HO15_315aSP09_two_stage_OTA

HO15_315aSP09_two_stage_OTA - Two-Stage OTAs Boris Murmann...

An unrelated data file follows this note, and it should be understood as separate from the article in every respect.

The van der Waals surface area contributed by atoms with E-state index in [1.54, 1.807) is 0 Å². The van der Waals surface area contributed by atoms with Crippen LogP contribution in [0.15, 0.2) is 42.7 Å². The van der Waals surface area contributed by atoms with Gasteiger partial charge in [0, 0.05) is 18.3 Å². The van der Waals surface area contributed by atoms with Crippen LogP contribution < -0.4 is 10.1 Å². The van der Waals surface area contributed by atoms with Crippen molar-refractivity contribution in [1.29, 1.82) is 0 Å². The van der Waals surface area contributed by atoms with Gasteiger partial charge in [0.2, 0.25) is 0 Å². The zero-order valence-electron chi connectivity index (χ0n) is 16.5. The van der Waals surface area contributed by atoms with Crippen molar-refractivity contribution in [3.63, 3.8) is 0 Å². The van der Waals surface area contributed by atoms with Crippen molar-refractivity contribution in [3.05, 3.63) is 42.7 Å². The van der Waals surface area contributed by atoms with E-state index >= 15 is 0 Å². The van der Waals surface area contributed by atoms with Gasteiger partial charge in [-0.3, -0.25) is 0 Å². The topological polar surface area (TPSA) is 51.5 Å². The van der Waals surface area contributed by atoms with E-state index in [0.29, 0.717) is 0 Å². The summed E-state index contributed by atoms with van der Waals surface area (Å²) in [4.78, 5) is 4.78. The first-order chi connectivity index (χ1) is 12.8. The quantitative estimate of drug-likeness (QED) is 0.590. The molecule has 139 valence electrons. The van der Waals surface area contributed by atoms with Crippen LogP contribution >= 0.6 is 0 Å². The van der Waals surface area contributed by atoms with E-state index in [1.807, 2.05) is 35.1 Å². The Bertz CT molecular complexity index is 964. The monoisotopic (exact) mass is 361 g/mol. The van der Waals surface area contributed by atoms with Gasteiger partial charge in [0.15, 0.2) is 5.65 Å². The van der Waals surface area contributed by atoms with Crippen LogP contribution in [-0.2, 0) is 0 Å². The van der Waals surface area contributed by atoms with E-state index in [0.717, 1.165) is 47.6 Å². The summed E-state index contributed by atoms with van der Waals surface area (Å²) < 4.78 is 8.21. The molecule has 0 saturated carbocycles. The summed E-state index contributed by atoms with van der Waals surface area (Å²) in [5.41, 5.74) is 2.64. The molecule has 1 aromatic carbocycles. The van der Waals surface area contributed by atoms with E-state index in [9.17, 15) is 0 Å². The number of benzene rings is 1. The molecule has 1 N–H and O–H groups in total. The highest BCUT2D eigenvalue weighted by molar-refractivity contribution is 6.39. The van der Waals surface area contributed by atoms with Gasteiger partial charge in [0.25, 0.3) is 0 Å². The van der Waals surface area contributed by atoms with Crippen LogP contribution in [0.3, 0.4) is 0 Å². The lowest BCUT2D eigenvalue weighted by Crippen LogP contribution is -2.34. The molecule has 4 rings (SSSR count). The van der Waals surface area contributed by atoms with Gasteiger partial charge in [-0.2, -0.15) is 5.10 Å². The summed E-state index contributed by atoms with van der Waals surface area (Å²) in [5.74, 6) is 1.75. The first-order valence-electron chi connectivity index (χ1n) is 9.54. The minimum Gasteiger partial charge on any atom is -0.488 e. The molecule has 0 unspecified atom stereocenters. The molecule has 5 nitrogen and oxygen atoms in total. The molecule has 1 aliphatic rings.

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Unformatted text preview: Two-Stage OTAs Boris Murmann Stanford University murmann@stanford.edu Copyright © 2009 by Boris Murmann B. Murmann EE315A ― HO #15 1 Outline • Analysis of a basic two-stage OTA y g – Loop gain with capacitive feedback – Slewing – Noise • Design example B. Murmann EE315A ― HO #15 2 (Basic) Two-Stage OTA • High gain ~ (gmro)2 • Large output range • With cascodes in stage 1 the gain becomes ~(gmro)3 EE315A ― HO #15 B. Murmann 3 AC Model with Capacitive Feedback R1 = 2ro1 ro 3 R2 = ro 2 ro 4 β= Cx = Cgs1 + 2Cgd 1 Cf Cf + Cs + Cx CLtot = CL + (1 − β ) Cf + Cdb 2 + Cdb 4 + Cgd 4 (assuming neutralization) (ignoring Cgd2 f the time being) (i i for th ti b i ) C1 = Cgs 2 + Cgb 2 + Cdb1 + Cgd 1 + Cdb3 + Cgd 3 B. Murmann EE315A ― HO #15 4 Loop Gain p1 = − Gm1R1 ⋅ g m 2R2 T (s ) = β = β ⋅ a1 ( s ) a2 ( s ) = β ⋅ a ( s ) ⎛ s ⎞ ⎛ s ⎞ ⎜1− ⎟ ⋅ ⎜1− ⎟ p1 ⎠ ⎝ p2 ⎠ ⎝ 1 R1C1 p2 = − 1 R2C2 EE315A ― HO #15 B. Murmann 5 Bode Plot of Loop Gain Mag ( jω) β ⋅ a (s ) a2 ( s ) a1 ( s ) ωp1 ωp 2 Phase ( jω) 0° ω β ⋅ a (s ) • If ωp1 and ωp2 are close t each l to h other, the loop will have a very small phase margin −90° −180° B. Murmann ω EE315A ― HO #15 6 Introducing a Dominant Pole Mag ( jω) β ⋅ a (s ) • • a2 ( s ) a1 ( s ) Phase ⎡T ( j ω) ⎤ ⎣ ⎦ ωp1 The loop then behaves close to first order system around crossover frequency – Phase margin follows from ratio ωp2/ωc ω ωp 2 ωc The problem is solved if p we somehow manage to make ωp1<< ωp2 – Or ωp2<< ωp1 0° −90° ω −180° EE315A ― HO #15 B. Murmann 7 Creating a Dominant Pole • Numerical example: β = 0 .5 fp 2 = g m1 = g m 2 = 1mS 1 = 1.6MHz 2πR2CLtot fc = C1 = • CLtot = 1pF R1 = R2 = 100k Ω fp 2 3 = 530kHz 1 2π ⋅ fp1 ⋅ R1 fp1 = PM = 72° fc = 106Hz β ⋅ Gm1R1 ⋅ Gm 2R2 = 15nF Two issues – Very low fc, which means low closed-loop bandwidth – H ge capacitor Huge • Get roughly 1fF/μm2 in CMOS technology • C1 would occupy about 4mm x 4mm ! B. Murmann EE315A ― HO #15 8 Miller Compensation R1 vx Cc C1 gm1 R2 vo gm2 CL • Purposely connect an additional capacitor between gate and drain f d i of M2 (Cc = "C "Compensation capacitor") ti it ") • Two interesting things happen – Low frequency input capacitance of second stage becomes q y p p g large – exactly what we need for low ωp1 – At high frequencies, Cc turns M2 into a “diode connected device” – low impedance, i.e. large ωp2 ! p , g B. Murmann EE315A ― HO #15 9 “Pole Splitting” Gray & Meyer, 5th edition, page 642 c B. Murmann EE315A ― HO #15 10 Intuitive Perspective Cc i=gm1vx g i=g i m1vx a(s) if vo R1 C1 - CLtot R1 gm2 if vo f(s) f ( s ) = sCf Mag jω M (j ) • a( s ) 1 f(s ) ω Feedback due to Cc forces transfer function onto 1/f(s) in regions where |a(s)f(s)| >> 1 – This reduces ωp1 and increases ωp2 EE315A ― HO #15 B. Murmann 11 Detailed Analytical Result R1 vx a (s ) = • vo = v x 1 + s ⎡(CLtot ⎣ gm1 Cc C1 R2 vo gm2 CL ⎛ C ⎞ Gm1R1 ⋅ g m 2R2 ⋅ ⎜ 1 − s c ⎟ gm2 ⎠ ⎝ + Cc ) R2 + (C1 + Cc ) R1 + g m 2R2R1Cc ⎤ + s 2R1R2 (C1CLtot + CcCLtot + CcC1 ) ⎦ Very messy; need to simplify B. Murmann EE315A ― HO #15 12 Dominant Pole Approximation • We can write the denominator as ⎛ ⎛ 1 s ⎞ ⎛ s ⎞ 1 ⎞ s2 D (s ) = ⎜1− ⎟ ⋅ ⎜1− ⎟ = 1− s ⎜ + ⎟+ p1 ⎠ ⎝ p2 ⎠ ⎝ ⎝ p1 p2 ⎠ p1p2 • Since in a practical design outcome we'll h Si i ti l d i t 'll have | 1| | 2| we can |p |<<|p |, approximate ⎛ 1 ⎞ s2 D (s ) ≅ 1− s ⎜ ⎟ + ⎝ p1 ⎠ p1p2 • With this simplification, we can now easily identify p1 and p2 by comparing the coefficients with the expression from the previous slide EE315A ― HO #15 B. Murmann 13 Result ⎛ s⎞ ⎜1− ⎟ ⎝ z⎠ a ( s ) ≅ a0 ⋅ ⎛ s ⎞ ⎛ s ⎞ ⎜1− ⎟ ⋅ ⎜1− ⎟ p1 ⎠ ⎝ p2 ⎠ ⎝ p1 ≅ − p2 − B. Murmann 1 z=+ gm2 Cc R1 (C1 + Cc ) + R2 (CLtot + Cc ) + g m 2R2R1Cc gm2 C1CLtot + C1 + CLtot Cc Right half l Ri ht h lf plane (RHP) zero ≅− ⎛ C C 1 ≅ ⎜ 1 + Ltot ωp 2 ⎝ g m 2 g m 2 EE315A ― HO #15 1 g m 2R2R1Cc CLtot C1 ⎛ ⎜ C +C ⎞ 1 Ltot ⎟ ⎜1+ Cc ⎜ ⎠ ⎜ ⎝ ⎞ ⎟ ⎟ ⎟ ⎟ ⎠ 14 RHP vs. LHP Zero ωz 1− j ω ωz − ωz → −90 1+ j Phase Ph 0° ω ωz → +90 Phase Ph ωz ω +90° −45° +45° −90° 0° EE315A ― HO #15 B. Murmann ω ωz 15 Potential Issue with RHP Zero (1) • ωz RHP zero can significantly reduce the phase margin if it occurs before the crossover frequency Gray & Meyer, 5th edition, page 643 B. Murmann EE315A ― HO #15 16 Potential Issue with RHP Zero (2) • What does it take to push RHP zero beyond ωc? • Compare ωc t ωz C to ωc ≅ ωp1T0 ≅ βGm1R1g m 2R2 β Gm1 = g m 2R2R1Cc Cc ωz = gm2 Cc ωz 1 g m 2 = ωc β Gm1 • Pushing RHP zero beyond crossover requires gm2 > βGm1 – Not always possible or desired B. Murmann EE315A ― HO #15 17 Mitigating the Impact of RHP Zero • Somehow create unilateral feedback through Cc g – Source follower from output to drive Cc • Additional power & swing issues – Cascode compensation • Ahuja, IEEE JSSC, 12/1983 • Ribner, IEEE JSSC, 12/1984 • Turns design into complicated three pole problem three-pole • Most popular method: Use a “nulling resistor" – Pushes zero to infinity B. Murmann EE315A ― HO #15 18 Nulling Resistor (1) R1 Cc Rz vx • gm1 C1 R2 vo gm2 CL New transfer function becomes ⎛ 1 ⎞ − Rz ⎟ 1 − sCc ⎜ ⎝ gm2 ⎠ a ( s ) ≅ a0 ⋅ ⎛ ⎞ ⎛ ⎞ ⎛ s s s ⎞ ⎟ ⎜1 − ⎟ ⋅ ⎜1 − ⎟ ⋅ ⎜1− p1 ⎠ ⎝ p2 ⎠ ⎝ p3 ⎠ ⎝ • p1 and p2 unchanged, new pole p3, and a knob to tune the zero B. Murmann EE315A ― HO #15 19 Nulling Resistor (2) Gray & Meyer 5th edition page 647 Meyer, t edition, • Rz=1/gm2 pushes the zero to +∞ g p • Can use a transistor in triode region to implement resistor – Helps track process variations B. Murmann EE315A ― HO #15 20 Nulling Resistor (3) • Rz=(1+C2/Cc)/gm places zero on top of ωp2! – Cancels p2 – Good in theory, may be troublesome in practice – If the pole and zero don't fall exactly on top of each other, we g get a p pole-zero doublet • Can lead to poor transient response (more later) • Does th thi d pole matter? D the third l tt ? ωp 3 ≅ g 1 ≅ m2 RzC1 C1 ωp 3 ωc = 1 g m 2 Cc β Gm1 C1 typically >> 1 EE315A ― HO #15 B. Murmann 21 Summary – Two-Stage OTA Compensation • Using Miller compensation and nulling resistor turns the design of a two-stage OTA into a “well-behaved” design problem two stage well behaved – Loop crossover set by Cc – Non-dominant pole location depends on CLtot ωc ≅ • βGm1 Cc ωp 2 ≅ gm2 C1CLtot + C1 + CLtot Cc Important to note that increasing CL moves ωp2 to lower frequencies and hence reduces the phase margin – Big difference compared to single stage OTAs, which become “more stable” when the load capacitance is increased B. Murmann EE315A ― HO #15 22 Resistive Load • Can show that adding a resistive load at the output of stage 2 g p g helps in splitting the two poles – For small R2, smaller CC needed to obtain good phase margin g • Cost – Lower loop gain, precision EE315A ― HO #15 B. Murmann 23 Response to a Large Step Vidstep Cf Cs Vxd Vsd - Vod Cgg1 gg Vidstep Vxdstep = CLtot Vidstep ⋅ Cs CC Cs + Cgg1 + f Ltot Cf + CLtot Diff. Pair TF I od/I TAIL 1 • 0.5 0 ± 2VOV -0.5 Amplifier “slews” initially if Vxdstep > 2VOV ≅ 2 2 gm / ID -1 -1 1 0 1 V /V Vxd/VOV id OV B. Murmann EE315A ― HO #15 24 Slewing in a Two-Stage OTA (1) Slew Rate SR- = ITAIL/2CC ~ “ac” ground EE315A ― HO #15 B. Murmann 25 Slewing in a Two-Stage OTA (2) • Want Vom to slew up at the same rate that Vop slews down – Otherwise amplifier sees a large common mode and bias point disturbance • This requires IB 2 I /2 ≥ TAIL C2 + Cc Cc IB 2 ≥ B. Murmann EE315A ― HO #15 ITAIL ⎛ C2 ⎞ ⎜1+ ⎟ 2 ⎝ Cc ⎠ 26 Slewing Time SR = tslew l ITAIL Cc ⎧ ⎪0 ⎪ ⎪ =⎨ 2 2 ⎪ Vidstep − g m / ID ⎪ ⎪ β ⋅ SR ⎩ for Vidstep < 2 2 g m / ID else EE315A ― HO #15 B. Murmann 27 Total Integrated Noise • M3 • Want to minimize gm3/gm1 and gm4/gm2 for low noise – Sometimes not possible due to swing constraints (small gm4 means small (gm/ID)4, large VDSsat4) M4 Cc Rz=1/gm2 vo vi=-βvo β M1 2 vo ≅ Noise from 2nd stage may be significant for small CLtot γ p g m3 ⎞ kT 1 kT ⎛ ⋅ γn ⎜1+ ⎟+ β Cc γ n g m1 ⎠ C2 ⎝ M2 CLtot ⎡ γ p gm 4 ⎞ ⎤ ⎛ ⎢1 + γ n ⎜ 1 + ⎟⎥ γ n gm2 ⎠ ⎥ ⎢ ⎝ ⎣ ⎦ A. Dastgheib and B. Murmann, "Calculation of total integrated noise in analog circuits," IEEE Trans. on Circuits and Systems I, Vol. 55, pp. 2988-2993, Nov. 2008 B. Murmann EE315A ― HO #15 28 Dynamic Range DR = Psignal ,max Pnoise = 2 0.5 ⋅Vod ,peak 2 v od Vo peak ≤ o,peak 1 (VDD − VDSsatP − VDSsatN ) 2 Vod ,peak ≤ (VDD − VDSsatP − VDSsatN ) ⎛ 2 2 ≤ ⎜VDD − − ⎜ ( gm / ID )P ( gm / ID )N ⎝ • For VDD=1.8V, Vod,peak ~ 1V is practical – Leaves 400mV headroom across loads, restricts gm/ID > 5 B. Murmann EE315A ― HO #15 29 Design Example Cf CL Cs + Vsd - Vod + Vid Cs CL Cf Specifications: Dynamic range = 75 dB Settling time = 10 ns Dynamic Settling Error ≤ 0.1% Static Settling Error ≤ 0.5% CL≥ 1pF, Cs = Cf ≥ 1pF B. Murmann EE315A ― HO #15 30 ⎞ ⎟ ⎟ ⎠ Divide and Conquer Design Flow • Optimization in Matlab – Step 1: Small-signal design • Ignore slewing; take into account only small-signal behavior – Step 2: Large-signal design • Compute slewing time; re-optimize design g g • Simulation and implementation – Simplify simulation circuit as much as possible (while preserving all important signal path features) • • • • B. Murmann Initially use ideal common mode feedback Do not worry about exact finger partitioning of transistors Do not worry about exact structure of bias network … EE315A ― HO #15 31 Prototype Amplifier • 11 Variables: ID1, W1, L1, WL1, LL1, ID2, W2, L2, WL2, LL2, Cc B. Murmann EE315A ― HO #15 32 Summary of Design Equations (Small-Signal) DR = ts ≅ 2 0.5 ⋅ Vod ,peak 2 v od −0.7 ln( εd ,spec ) ωc (No slewing, PM≅75°) εs ≅ 1 T0 B. Murmann 2 vo ≅ γ p g m3 ⎞ kT ⎡ γ p gm 4 ⎞⎤ ⎛ 1 kT ⎛ ⋅ γn ⎜1+ ⎢1 + γ n ⎜ 1 + ⎟+ ⎟⎥ β Cc γ n g m1 ⎠ C2 ⎢ γ n gm2 ⎠⎥ ⎝ ⎝ ⎣ ⎦ ωc ≅ β g m1 Cc −1 ⎛ ωp 2 ⎞ PM ≅ tan ⎜ ⎟ ⎝ ωc ⎠ T0 = β ⋅ β= Cf Cs + Cf + Cgg1 ωp 2 ≅ gm2 C1C2 + C1 + C2 Cc g m1 gm2 ⋅ gds1 + gds 3 gds 2 + gds 4 EE315A ― HO #15 33 Optimization Approach (1) • Impossible to find a closed form solution to this design problem – Solution must be found iteratively • Iterations can be easily done using a spreadsheet or Matlab – Using table-look-up of device parameters (gm/ID, fT, …) • Partition P titi space into “primary” and “ i t “ i ” d “secondary” variables d ” i bl – Primary variables are the main knobs in your design; these have the largest impact on the critical tradeoffs – Secondary variables can be set using reasonable design choices and heuristics; subject to optimization in an “outer loop” • In the presented flow we use Cgg1 and Cgg2 as the primary optimization variables – Many other possibilities exist B. Murmann EE315A ― HO #15 34 Look-Up Functions % L fT >> lookup_gmid(tech, 'n', 0.3e-6, 10e9) ans = 8.6523 % L gm/ID >> lookup_ft(tech, 'n', 0.3e-6, 10) ans = 8.9315e+009 % L gm/ID >> lookup_idw(tech, 'n', 0.3e-6, 10) ans = 16.2440 B. Murmann EE315A ― HO #15 35 Optimization Approach (2) 1. Set values for secondary variables – L1, L2 (based on gain requirement) – gm3/gm1, gm4/gm2 – … 2. 2 Main iteration loop 1. Pick Cgg1, Cgg2 2. Compute estimates of extrinsic capacitances 3. 3 Calculate Cc based on noise spec 4. Find gm, fT based on bandwidth and phase margin 5. Table look-up of gm/ID for required fT 6. 6 Compute total current (based on gm, gm/ID) 7. Iterate, using different choices in step 1. B. Murmann EE315A ― HO #15 36 Initial Guess for Cgg1 ωc ≅ β • g m1 Cc β= Cf Cf + Cs + Cgg1 Small Cgg1 helps increase ωc – But, diminishing return if Cgg1 becomes small compared to Cs+Cf • Because small Cgg1 means smaller device less gm1 device, • A reasonable initial guess: Cgg1 = Cf+Cs – Optimum choice for a single-stage OTA • See HW5, or [Boser & Howe, IEEE JSSC 3/96] EE315A ― HO #15 B. Murmann 37 Initial Guess for Cgg2 ωp 2 ≅ gm2 C2Cgg 2 Cc + Cgg 2 + CLtot ⎛ Cgg 2 1 ≅⎜ ωp 2 ⎝ g m 2 C2Cgg 2 ⎛ ⎜ Cgg 2 + C2 C ⎞ + 2 ⎟ ⎜1 + gm2 ⎠ ⎜ Cc ⎜ ⎜ ⎝ ⎞ ⎟ ⎟ ⎟ ⎟ ⎟ ⎠ “parallel combination” • A reasonable initial guess: Cgg2 = C2 g • For a given ωp2 target and fixed C2 – Choosing Cgg2 much smaller than C2 means excess ωT2=gm2/Cgg2 and therefore small gm/ID – Choosing Cgg2 much larger than C2 will cost excess gm2 (power) to meet ωp2 target B. Murmann EE315A ― HO #15 38 Matlab Design Script (1) % design_script.m %technology data load techchar.mat techchar mat % dc loop gain requirement a0 = 1/spec.es/beta_guess; % split gain equally gm_gds = 2*sqrt(a0) % specifications spec.dr = 75; spec.ts spec ts = 10e 9; 10e-9; ... % pick L to achieve the computed value of gm_gds for all devices (using intrinsic gain charts) choices.L1 = 0.4e-6; choices.L2 choices L2 = 0 3e 6; 0.3e-6; choices.L3 = choices.L2; choices.L4 = choices.L1; ... % design choices % noise choices.gm3_gm1 = 0.5; choices.gm4_gm2 = 0.5; ... B. Murmann EE315A ― HO #15 39 Matlab Design Script (2) % primary optimization variables cgg1_cs_plus_cf = 1; cgg2_c2 cgg2 c2 = 1; % compute required current for given design choices % (see appendix for complete code) [idtotal, m1, m2, ml1, ml2, [idtotal m1 m2 ml1 ml2 other] = two_stage_miller(cgg1_cs_plus_cf, cgg2_c2, choices, tech); >> idt t l idtotal idtotal = 0.0010447 B. Murmann EE315A ― HO #15 40 Matlab Design Script (3) m1 = m2 = cgg: cdd: gm: ft: gmid: id: idw: W: cgd: • 2.0000e-012 8 4569e 013 8.4569e-013 0.0059 4.7039e+008 18.8069 3 1431e 004 3.1431e-004 0.5368 5.8551e-004 3.7701e-013 cgg: cdd: gm: ft: gmid: id: idw: W: cgd: 1.7500e-012 8 6409e 013 8.6409e-013 0.0161 1.4597e+009 21.9751 7 3040e 004 7.3040e-004 1.0039 7.2755e-004 3.4988e-013 Large devices, biased close to weak inversion, lots of self loading – Interesting to try smaller values of Cgg1/(Cs+Cf) and Cgg2/C2 1 2 EE315A ― HO #15 B. Murmann 41 Contour Plot x 10 -4 • 10 I Dtotal 8 Near-optimum N i design point – Cgg1/(Cs+Cf)=0.3 – Cgg2/C2 =0.3 – IDtotal = 534uA 6 4 1 1 0.5 Cgg2/C2 B. Murmann 0.5 0 0 Cgg1/(Cs+Cf) EE315A ― HO #15 42 Parameter File for Spice Simulation *** ota parameters **** *** 21-Aug-2008 19:51:16 .param .param .param .param param .param .param .param .param param .param .param .param .param param .param .param .param .param param CS = 1.000000e-012 CF = 1.000000e-012 CL = 1.000000e-012 CC = 2 689790e-012 2.689790e-012 CN = 1.061561e-013 RZ = 1.643900e+002 W1 = 1.648643e-004 L1 = 4 000000e-007 4.000000e-007 ID1 = 2.430537e-004 W2 = 1.890538e-004 L2 = 3.000000e-007 ID2 = 2 909095e-004 2.909095e 004 W3 = 8.528657e-006 L3 = 3.000000e-007 W4 = 9.233185e-005 L4 = 4 000000e-007 4.000000e 007 EE315A ― HO #15 B. Murmann 43 Ma agnitude [dB B] Simulation Results (1) 80 60 40 20 0 -20 20 -40 -2 10 • 10 0 10 2 10 4 Phase [degrees] e f [MHz] 0 -50 -100 -150 10 -2 10 0 10 2 10 4 Target – fc = 77 MHz – PM = 75° – T0 > 200 • f c=67.81MHz, PM=77.77deg, T0=736 Discrepancies in fc and PM due to inaccuracy in capacitance estimates, VDS dependencies etc. – Easy to track down (and potentially fix) f [MHz] B. Murmann EE315A ― HO #15 44 P PSD [V2/Hz z] Simulation Results (2) • 10 • Discrepancy sc epa cy mostly due to flicker noise (neglected in calculation) -20 10 Sqrt(Int tegral) [μVrm ms] Target T t – DR = 75 dB 5 10 10 f [Hz] Integral=139.55uVrms, DR=74.09dB (for Vodmax=1.00V) 100 0 10 5 10 10 f [Hz] EE315A ― HO #15 B. Murmann 45 Simulation Results (3) • Vod [mV] • Target – ts = 10ns Discrepancy mostly due to error in fc, PM 5 0 0 E Error [%] Response to p small transient step (10mV) • 10 5 10 15 20 Time [ns] es=-0.14%, ts=12.33ns 25 0 -0.2 -0.4 B. Murmann 8 10 12 Time [ns] 14 EE315A ― HO #15 16 46 Remaining Tasks • Try different architectures – E.g. NMOS input stage, PMOS in output stage – Very easy to run Matlab iterations for different architectures • Run large signal simulations – Check for asymmetric slewing (and fix if needed) – Re-optimize to meet settling time specs with worst case slewing (largest signal) • Refine biasing network (finger all devices) • Implement CMFB, check for stability • Run process corners • … B. Murmann EE315A ― HO #15 47 Appendix Matlab Function “two_stage_miller” B. Murmann EE315A ― HO #15 48 Matlab Code (1) function [itotal, m1, m2, m3 , m4, other] = two_stage_miller(cgg1_cs_plus_cf, cgg2_c2, choices, tech) % Boris Murmann, 2008 , % pmos input stage (M1), nmos second stage (M2) % nmos load in first stage (M3), pmos load in second stage (M4) %feedback factor and gate capacitances beta = choices cf/(choices cf+choices cs)/(1+cgg1 cs plus cf); choices.cf/(choices.cf+choices.cs)/(1+cgg1_cs_plus_cf); m1.cgg = cgg1_cs_plus_cf * (choices.cs+choices.cf); m2.cgg = cgg2_c2 * (choices.cl+(1-beta)*choices.cf); % estimates of junction caps m1.cdd = interp1(tech.Lvector, tech.pcdd_cgg, choices.L1)*m1.cgg; m2.cdd = interp1(tech.Lvector, tech.ncdd_cgg, choices.L2)*m2.cgg; % rough estimates of load junctions using approximate width ratio % gm = ~sqrt(muCoxW/L) sqrt(muCoxW/L) % W2/W1 = (gm2/gm1)^2 * mu1/mu2 * L2/L1 m3.cdd = m1.cdd *choices.gm3_gm1^2 /tech.mun_mup * choices.L3/choices.L1; m4.cdd = m2.cdd *choices.gm4_gm2^2 *tech.mun_mup * choices.L4/choices.L2; B. Murmann EE315A ― HO #15 49 Matlab Code (2) % total capacitance at stage outputs c1 = m1.cdd + m3.cdd + m2.cgg; c2 = choices.cl + m2.cdd + m4.cdd + (1-beta)*choices.cf; % calculate cc based on noise requirement kT = 1.3806503e-23*300; ntot2 = 2*kT./c2*(tech.gamma*(1+choices.gm4_gm2)+1); % stage 1 noise and compensation cap ntot1 = choices.vodntot - ntot2; if ntot1 < 0 disp('ERROR: load cap is too small to meet noise specs'); return; end cc = 2./beta*kT*tech.gamma*(1+choices.gm3_gm1)/ntot1; %calculate gm, fT, lookup gm/ID and calculate currents m1.gm m1 gm = 1/beta*2*pi*choices fc*cc; 1/beta 2 pi choices.fc cc; k = tan(pi*choices.pm/180); m2.gm = k*2*pi*choices.fc*(c2*c1/cc +c1+c2); m1.ft = 1/2/pi*m1.gm/m1.cgg; m2.ft = 1/2/pi*m2.gm/m2.cgg; B. Murmann EE315A ― HO #15 50 Matlab Code (3) m1.gmid = lookup_gmid(tech, 'p', choices.L1, m1.ft); m2.gmid = lookup_gmid(tech, 'n', choices.L2, m2.ft); m1.id = m1.gm/m1.gmid; g g m2.id = m2.gm/m2.gmid; itotal = m1.id+m2.id; % calculate device widths m1.idw m1 idw = lookup idw(tech 'p', choices.L1, m1.gmid); lookup_idw(tech, 'p' choices L1 m1 gmid); m2.idw = lookup_idw(tech, 'n', choices.L2, m2.gmid); m1.W = m1.id/m1.idw; m2.W = m2.id/m2.idw; m1.cgd = tech.pcgd_w*m1.W; m2.cgd = tech.ncgd_w*m2.W; % load devices m3.id = m1.id; m4.id = m2.id; m3.gmid m3 gmid = m1 gmid *choices gm3 gm1; m1.gmid choices.gm3_gm1; m4.gmid = m2.gmid *choices.gm4_gm2; m3.idw = lookup_idw(tech, 'n', choices.L3, m3.gmid); m4.idw = lookup_idw(tech, 'p', choices.L4, m4.gmid); m3.W = m3.id/m3.idw; m4.W = m4.id/m4.idw; i / i B. Murmann EE315A ― HO #15 51 ...